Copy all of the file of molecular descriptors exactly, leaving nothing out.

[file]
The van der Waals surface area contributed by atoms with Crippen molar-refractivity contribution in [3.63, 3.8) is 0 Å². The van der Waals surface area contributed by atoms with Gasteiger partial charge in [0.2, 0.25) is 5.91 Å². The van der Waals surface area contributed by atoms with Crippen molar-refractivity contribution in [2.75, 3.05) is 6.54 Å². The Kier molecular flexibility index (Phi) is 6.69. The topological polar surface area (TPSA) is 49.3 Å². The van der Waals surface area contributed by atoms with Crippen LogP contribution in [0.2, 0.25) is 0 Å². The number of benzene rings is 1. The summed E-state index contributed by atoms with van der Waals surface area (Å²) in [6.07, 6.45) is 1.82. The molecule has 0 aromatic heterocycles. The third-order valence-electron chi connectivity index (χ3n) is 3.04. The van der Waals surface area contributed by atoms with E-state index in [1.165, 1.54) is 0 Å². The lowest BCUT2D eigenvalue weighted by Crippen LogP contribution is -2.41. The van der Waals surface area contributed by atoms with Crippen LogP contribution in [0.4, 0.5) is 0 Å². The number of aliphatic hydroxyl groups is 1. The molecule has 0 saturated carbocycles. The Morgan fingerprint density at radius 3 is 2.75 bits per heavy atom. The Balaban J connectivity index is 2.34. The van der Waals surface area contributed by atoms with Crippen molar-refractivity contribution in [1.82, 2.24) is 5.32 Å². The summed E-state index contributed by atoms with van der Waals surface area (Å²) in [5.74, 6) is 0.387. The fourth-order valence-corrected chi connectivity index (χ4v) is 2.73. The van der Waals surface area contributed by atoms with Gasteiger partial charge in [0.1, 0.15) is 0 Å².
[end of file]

The van der Waals surface area contributed by atoms with Crippen molar-refractivity contribution in [3.63, 3.8) is 0 Å². The van der Waals surface area contributed by atoms with Gasteiger partial charge in [0.2, 0.25) is 5.91 Å². The van der Waals surface area contributed by atoms with Crippen molar-refractivity contribution in [2.75, 3.05) is 6.54 Å². The Kier molecular flexibility index (Phi) is 6.69. The topological polar surface area (TPSA) is 49.3 Å². The van der Waals surface area contributed by atoms with Crippen LogP contribution in [0.2, 0.25) is 0 Å². The number of benzene rings is 1. The summed E-state index contributed by atoms with van der Waals surface area (Å²) in [6.07, 6.45) is 1.82. The molecule has 0 aromatic heterocycles. The third-order valence-electron chi connectivity index (χ3n) is 3.04. The van der Waals surface area contributed by atoms with E-state index in [1.165, 1.54) is 0 Å². The lowest BCUT2D eigenvalue weighted by Crippen LogP contribution is -2.41. The van der Waals surface area contributed by atoms with Crippen LogP contribution in [0.4, 0.5) is 0 Å². The number of aliphatic hydroxyl groups is 1. The molecule has 0 saturated carbocycles. The Morgan fingerprint density at radius 3 is 2.75 bits per heavy atom. The Balaban J connectivity index is 2.34. The van der Waals surface area contributed by atoms with Crippen molar-refractivity contribution in [1.82, 2.24) is 5.32 Å². The summed E-state index contributed by atoms with van der Waals surface area (Å²) in [5.74, 6) is 0.387. The fourth-order valence-corrected chi connectivity index (χ4v) is 2.73. The van der Waals surface area contributed by atoms with Gasteiger partial charge in [0.1, 0.15) is 0 Å².